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Clinicopathological study of centrally necrotizing carcinoma of the breast.

Zhang Y, Ou Y, Yu D, Yong X, Wang X, Zhu B, Zhang Q, Zhou L, Cai Z, Cheng Z - BMC Cancer (2015)

Bottom Line: Immunohistochemistry showed greater expression of basal-like markers (72.2%, 52 cases) than myoepithelial markers (60.6%, 43 cases), both of which were significantly higher than in controls (26.7%, 8 cases) (P < 0.001).The combined rate of recurrence, distant metastasis or death was significantly higher in CNC patients compared with controls (P < 0.05).CNC was associated with distinctive clinicopathologic features mostly characterized as basal-like type.

View Article: PubMed Central - PubMed

Affiliation: Department of Pathology, The First Affiliated Hospital of Bengbu Medical College, 287 Changhuai Road, Bengbu, Anhui, 233000, People's Republic of China. 473444289@qq.com.

ABSTRACT

Background: Centrally necrotizing carcinoma of the breast (CNC) represents a newly-identified subset of breast cancer. The clinical and pathological characteristics of this breast cancer subtype are not yet completely understood.

Methods: We assessed the clinicopathological characteristics of 73 cases of CNC and 30 control cases of high-grade infiltrating ductal carcinoma (IDC) with focal necrosis based on light microscopy and immunohistochemical staining for estrogen receptor, progesterone receptor, Cerb-B2/HER2, Ki-67, epidermal growth factor receptor, cytokeratin 5/6, smooth muscle actin, S-100 protein, p63 and CD10.

Results: All the tumors showed extensive central necrotic or acellular zones with different degrees of fibrotic or hyaline material surrounded by ring-like or ribbon-like residual tumour tissue which were usually high-grade IDCs. The central necrotic zone accounted for at least 30% of the cross-sectional area of the tumor. Thirty-six cases (49.3%) showed a component of ductal carcinoma in situ. The tumorous stroma around the central necrotic zone was accompanied by myxoid matrix formation in 28 cases (40%). Lymphocytic infiltration was present in 53 cases (72.6%). Granulomatous reactions were detected at the periphery of the tumors in 49 cases (67.1%). Immunohistochemistry showed greater expression of basal-like markers (72.2%, 52 cases) than myoepithelial markers (60.6%, 43 cases), both of which were significantly higher than in controls (26.7%, 8 cases) (P < 0.001). According to molecular typing, most CNCs were basal-like subtype (37 cases, 50.7%). Follow-up data were available for 28 patients. Disease progression occurred in 11 patients. The combined rate of recurrence, distant metastasis or death was significantly higher in CNC patients compared with controls (P < 0.05).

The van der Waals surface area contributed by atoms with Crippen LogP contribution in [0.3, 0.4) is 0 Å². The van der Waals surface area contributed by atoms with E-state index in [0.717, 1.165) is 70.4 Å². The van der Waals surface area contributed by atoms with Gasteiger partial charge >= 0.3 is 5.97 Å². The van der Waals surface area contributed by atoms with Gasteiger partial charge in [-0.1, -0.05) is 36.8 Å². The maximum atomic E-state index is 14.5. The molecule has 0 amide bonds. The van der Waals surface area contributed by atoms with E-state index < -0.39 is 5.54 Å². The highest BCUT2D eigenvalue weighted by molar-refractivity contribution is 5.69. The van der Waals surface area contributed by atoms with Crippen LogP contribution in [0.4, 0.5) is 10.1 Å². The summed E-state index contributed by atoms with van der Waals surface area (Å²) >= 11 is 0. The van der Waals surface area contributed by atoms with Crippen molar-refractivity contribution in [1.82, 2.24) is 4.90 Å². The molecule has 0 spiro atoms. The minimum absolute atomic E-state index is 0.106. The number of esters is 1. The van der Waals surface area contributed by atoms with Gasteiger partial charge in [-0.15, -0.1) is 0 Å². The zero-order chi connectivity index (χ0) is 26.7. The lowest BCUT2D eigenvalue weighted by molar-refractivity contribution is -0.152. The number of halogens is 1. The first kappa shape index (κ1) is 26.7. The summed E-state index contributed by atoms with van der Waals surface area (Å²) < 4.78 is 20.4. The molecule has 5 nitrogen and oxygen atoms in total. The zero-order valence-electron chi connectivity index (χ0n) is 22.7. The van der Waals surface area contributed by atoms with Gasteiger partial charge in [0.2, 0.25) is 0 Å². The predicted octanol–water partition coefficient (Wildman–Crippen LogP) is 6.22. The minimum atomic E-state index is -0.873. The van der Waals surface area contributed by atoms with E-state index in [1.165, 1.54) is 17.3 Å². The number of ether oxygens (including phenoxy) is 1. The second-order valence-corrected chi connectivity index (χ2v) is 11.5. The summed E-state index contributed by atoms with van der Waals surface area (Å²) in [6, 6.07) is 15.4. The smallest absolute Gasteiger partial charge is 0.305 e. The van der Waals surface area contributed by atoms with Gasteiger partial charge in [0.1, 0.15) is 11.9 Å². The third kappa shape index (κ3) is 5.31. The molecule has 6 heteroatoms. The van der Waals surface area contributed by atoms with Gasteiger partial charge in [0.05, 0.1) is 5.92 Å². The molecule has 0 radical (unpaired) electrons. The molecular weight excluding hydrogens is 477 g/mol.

Conclusions: CNC was associated with distinctive clinicopathologic features mostly characterized as basal-like type. Its high proliferative activity, highly-aggressive biological behavior, and high rates of recurrence and metastasis, suggest that CNC should be classified as a new type of breast carcinoma.

No MeSH data available.


Related in: MedlinePlus

The tumors showed unicentric nodules. The cut surface had a white to tan appearance, accompanied by necrosis in the central region.
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Fig2: The tumors showed unicentric nodules. The cut surface had a white to tan appearance, accompanied by necrosis in the central region.

Mentions: The mean tumor diameter was 2.49 cm (range, 1.0–6.5 cm). Sixty-seven patients (91.8%) had unicentric nodules (Figure 2), two had double nodules (2.7%), and four had lobulated lesions (5.5%). Most tumors had well-defined boundaries, but 14 (19.2%) with infiltrative edges. The cut surface was gray, sallow, or reddish-brown, with necrosis or cystic degeneration in the central region (Figure 2).Figure 2